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Sexual Abuse & Sexual Violence Awareness Week #ItsNotOk

 

This week has marked sexual abuse and sexual violence awareness week, using the popular hashtag above. Every year, organisations come together to show support for survivors, and to demand an end to sexual abuse and sexual violence. As this is a mission we work for year round, it is always important to spread as much information as we can during this week.

During the past week, we have been doing some mythbusting around sexual violence. Although it’s positive to see the stigma around talking about sexual violence reduce, there are messages in society that make this process much harder. These messages are called rape myths, and they can be anywhere! We are going to break down some of the most common rape myths below:

Myth: If someone gets really drunk, it’s their own fault if they end up getting raped.

Reality: People have the right to drink alcohol without experiencing sexual violence and it is always the pepertrators fault. Having sex with someone who is very drunk, drugged or unconscious is rape. If you need to learn more about consent here’s a really useful resource from Rape Crisis England and Wales: Sexual consent | Rape Crisis England & Wales

Myth: The freeze response! This is often used to suggest that women didn’t try to fight off the perpetrator and can lead to feelings of guilt and self blame!

Reality: However, freezing is a really common response! When we sense danger our bodies respond in a variety of ways, including tightening our muscles, and increasing cortisol and adrenaline- it is an instinctive survival response to avoid fights and potential further harm! It does not mean consent.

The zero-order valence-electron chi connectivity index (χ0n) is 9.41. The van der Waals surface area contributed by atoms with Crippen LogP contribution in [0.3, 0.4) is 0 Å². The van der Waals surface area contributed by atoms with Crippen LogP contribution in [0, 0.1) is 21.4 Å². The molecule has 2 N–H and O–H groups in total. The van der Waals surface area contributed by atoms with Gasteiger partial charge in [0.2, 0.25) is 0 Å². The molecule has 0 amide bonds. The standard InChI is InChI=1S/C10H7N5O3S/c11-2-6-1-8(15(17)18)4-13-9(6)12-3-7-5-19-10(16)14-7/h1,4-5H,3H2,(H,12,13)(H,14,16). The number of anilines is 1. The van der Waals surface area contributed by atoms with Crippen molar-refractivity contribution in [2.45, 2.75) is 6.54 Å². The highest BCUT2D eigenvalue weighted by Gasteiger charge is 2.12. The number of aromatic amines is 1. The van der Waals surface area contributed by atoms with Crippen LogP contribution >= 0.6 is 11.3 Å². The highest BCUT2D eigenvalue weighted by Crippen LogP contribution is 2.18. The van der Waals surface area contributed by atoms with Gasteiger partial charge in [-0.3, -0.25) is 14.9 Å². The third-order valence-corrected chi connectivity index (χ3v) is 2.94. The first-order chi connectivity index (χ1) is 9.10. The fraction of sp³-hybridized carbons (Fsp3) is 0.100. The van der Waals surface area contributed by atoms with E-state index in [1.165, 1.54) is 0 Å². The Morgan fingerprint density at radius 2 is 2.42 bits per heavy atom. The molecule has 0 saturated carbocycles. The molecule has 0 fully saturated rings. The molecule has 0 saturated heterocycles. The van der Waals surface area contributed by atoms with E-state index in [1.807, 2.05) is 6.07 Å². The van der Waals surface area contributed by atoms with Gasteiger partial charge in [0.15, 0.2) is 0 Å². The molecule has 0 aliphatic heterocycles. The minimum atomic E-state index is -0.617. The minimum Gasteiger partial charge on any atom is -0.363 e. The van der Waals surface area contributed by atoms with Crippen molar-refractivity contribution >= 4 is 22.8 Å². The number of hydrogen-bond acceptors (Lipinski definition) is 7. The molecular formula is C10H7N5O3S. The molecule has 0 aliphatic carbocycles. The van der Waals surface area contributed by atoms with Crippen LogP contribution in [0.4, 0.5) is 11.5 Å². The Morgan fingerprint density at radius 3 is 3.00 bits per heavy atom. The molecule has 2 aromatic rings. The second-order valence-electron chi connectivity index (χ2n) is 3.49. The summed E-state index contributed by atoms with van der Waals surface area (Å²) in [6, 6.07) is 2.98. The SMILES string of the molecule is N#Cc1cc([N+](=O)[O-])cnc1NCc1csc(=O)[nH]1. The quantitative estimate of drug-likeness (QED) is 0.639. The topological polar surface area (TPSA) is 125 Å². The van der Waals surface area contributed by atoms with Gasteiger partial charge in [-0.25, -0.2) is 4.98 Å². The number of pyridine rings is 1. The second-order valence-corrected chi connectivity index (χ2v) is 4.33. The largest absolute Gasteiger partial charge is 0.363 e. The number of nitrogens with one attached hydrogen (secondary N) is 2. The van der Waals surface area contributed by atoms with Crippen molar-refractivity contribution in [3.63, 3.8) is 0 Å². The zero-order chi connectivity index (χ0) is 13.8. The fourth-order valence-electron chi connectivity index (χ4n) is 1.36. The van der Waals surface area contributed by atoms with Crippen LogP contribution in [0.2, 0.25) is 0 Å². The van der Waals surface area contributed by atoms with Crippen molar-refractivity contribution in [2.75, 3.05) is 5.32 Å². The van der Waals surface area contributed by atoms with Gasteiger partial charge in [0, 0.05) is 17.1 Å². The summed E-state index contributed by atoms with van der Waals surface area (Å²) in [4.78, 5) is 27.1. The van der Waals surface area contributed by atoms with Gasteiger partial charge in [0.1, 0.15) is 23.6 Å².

Myth:  The media can often perpetuate the myth that women lie about sexual violence to get attention! In reality, less than 4% of allegations are false, which is similar across any other criminal offence! 

Reality: Most people who have experienced sexual violence or abuse never tell the police. We believe all survivors. We hear you, we see you, we believe you. we are here to stand in solidarity with you and fight beside you to help end sexual violence. 

Rape myths need to be busted, because they shift the blame for sexual violence onto the victim-survivor and take it away from the perpertrator. This is incredibly damaging because it leads to self blame and guilt, which can prevent people from feeling able to report their experiences. If you are looking for some support around those feelings, then you can find lots of resources here: Self-blame | Rape Crisis England & Wales, but please do get in touch with us via our Helpline. 

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So excited for our first ‘Dinner and Learn: The Criminal Justice System’ held by our amazing online outreach worker Kat! We’re learning about the full stages of the CJS so that we can best understand and support survivors! #VAWG https://t.co/IHunWUN7tE suffolk_rc photo

 

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